5. Bruce

    Bruce Moderator Staff Member

    Re: Re: Bush / Kerry / Nader (a slight variation)

    No, it doesn't.

    During the decades the American Rifleman has published “The Armed Citizen” column, thousands of incidents of law-abiding Americans using firearms to halt or prevent crime have appeared in the magazine. Editorial space allowing, the total could have been far greater of course, as award-winning survey research shows that each year in the U.S. gun owners use firearms for protection as frequently as 2.5 million times.


    I assume that you can point out a reference that states that more than 2.5 million children per year are killed by playing with guns?
  6. Re: Re: Re: Bush / Kerry / Nader (a slight variation)

    One would assume that, since I am a liberal, I don't own guns. However, that would be wrong! Since I'm originally from Wisconsin, I own LOTS of guns.....

    My wife, however, doesn't approve of any of them, so they are all tucked away (unloaded of course) in boxes in dark corners of our house where they cannot offend - but I still know they are there....;)

    For protection these days, I keep a 20" WWI-era sword bayonet under the bed. My wife doesn't seem to object to knives as much. Any statistics on whether swords also are a deterrent to crime these days??? Not sure what I would do with it if I had to use it, except possibly throw it at the intruder and hope for a critical hit....
  7. adireynolds

    adireynolds New Member

    Re: Re: Re: Bush / Kerry / Nader (a slight variation)

    I read that column every month, and am heartened by those brave folks who successfully defend themselves.

    My husband and I are flying back to the U.S. in a couple of weeks, and we can't wait to get out to the range! In fact, my husband's "duty in Florida" whilst I'm at my Capella residency is to clean our handguns and get them ready for when I get done -- they've been in storage for over a year. :)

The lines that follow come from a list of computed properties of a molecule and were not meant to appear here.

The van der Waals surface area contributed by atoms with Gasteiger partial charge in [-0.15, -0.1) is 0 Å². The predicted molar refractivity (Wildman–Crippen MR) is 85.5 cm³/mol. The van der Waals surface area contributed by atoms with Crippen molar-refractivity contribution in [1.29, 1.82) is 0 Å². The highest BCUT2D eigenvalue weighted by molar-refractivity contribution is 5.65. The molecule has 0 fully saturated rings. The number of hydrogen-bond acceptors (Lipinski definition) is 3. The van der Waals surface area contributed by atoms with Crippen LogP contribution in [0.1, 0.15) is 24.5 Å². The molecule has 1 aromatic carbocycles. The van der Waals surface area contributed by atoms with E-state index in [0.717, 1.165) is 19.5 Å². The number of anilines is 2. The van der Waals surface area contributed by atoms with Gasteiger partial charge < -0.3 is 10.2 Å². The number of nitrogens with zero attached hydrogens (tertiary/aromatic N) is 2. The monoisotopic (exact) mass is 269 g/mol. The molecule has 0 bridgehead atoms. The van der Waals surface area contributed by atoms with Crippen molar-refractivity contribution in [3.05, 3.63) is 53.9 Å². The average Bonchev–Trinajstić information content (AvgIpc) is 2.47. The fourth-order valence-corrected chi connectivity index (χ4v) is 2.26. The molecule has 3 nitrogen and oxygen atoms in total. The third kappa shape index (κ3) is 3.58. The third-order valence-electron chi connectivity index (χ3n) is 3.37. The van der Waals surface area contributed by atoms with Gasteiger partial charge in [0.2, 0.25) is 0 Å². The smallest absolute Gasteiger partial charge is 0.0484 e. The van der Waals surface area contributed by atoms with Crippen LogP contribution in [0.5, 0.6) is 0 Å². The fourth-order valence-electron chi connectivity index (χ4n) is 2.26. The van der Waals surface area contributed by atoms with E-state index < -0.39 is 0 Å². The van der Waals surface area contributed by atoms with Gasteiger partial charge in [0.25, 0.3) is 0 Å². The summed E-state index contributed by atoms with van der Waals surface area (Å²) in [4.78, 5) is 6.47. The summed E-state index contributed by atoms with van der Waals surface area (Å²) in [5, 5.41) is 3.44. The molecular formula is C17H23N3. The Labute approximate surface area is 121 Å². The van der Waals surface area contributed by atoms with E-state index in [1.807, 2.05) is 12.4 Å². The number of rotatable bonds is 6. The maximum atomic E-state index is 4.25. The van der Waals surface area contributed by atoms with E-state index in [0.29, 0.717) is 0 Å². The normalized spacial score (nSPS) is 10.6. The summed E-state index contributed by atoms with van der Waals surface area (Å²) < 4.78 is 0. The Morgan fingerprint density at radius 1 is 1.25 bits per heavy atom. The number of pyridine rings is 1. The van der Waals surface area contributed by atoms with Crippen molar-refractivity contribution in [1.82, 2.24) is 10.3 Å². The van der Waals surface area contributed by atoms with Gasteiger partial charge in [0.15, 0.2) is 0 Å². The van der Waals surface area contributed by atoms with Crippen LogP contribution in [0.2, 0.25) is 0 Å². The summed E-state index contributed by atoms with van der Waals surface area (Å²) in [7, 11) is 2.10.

If you're curious, while in the U.S. I carry a Glock 19 9mm, although if I still lived there I would seriously have to hold myself back from getting the Walther P99 military model. Sweet!!
  8. Charles

    Charles New Member

  9. Bruce

    Bruce Moderator Staff Member

    Re: Re: Re: Re: Bush / Kerry / Nader (a slight variation)

    I knew there was something I liked about you, Carl. :)
  10. Bruce

    Bruce Moderator Staff Member

    Re: Re: Re: Re: Bush / Kerry / Nader (a slight variation)

    Very nice handgun! My off-duty weapon is a Glock 26 9mm, often called the "baby Glock". It's not much bigger than the S&W Chief's Special I used to carry, but it holds 11 rounds and is a lot more accurate.
  11. Tom57

    Tom57 Member

    Re: Re: Re: Bush / Kerry / Nader (a slight variation)

    I think the scholars on that website need to rethink their "award winning research", unless they're talking about an award for data snooping.

    From the Bureau of Justice Statistics (U.S. Department of Justice):

    "During the same period an estimated annual average of 62,000 violent crime victims (approximately 1 percent of all violent crime victims) used a firearm in an effort to defend themselves. In addition, an annual average of about 20,000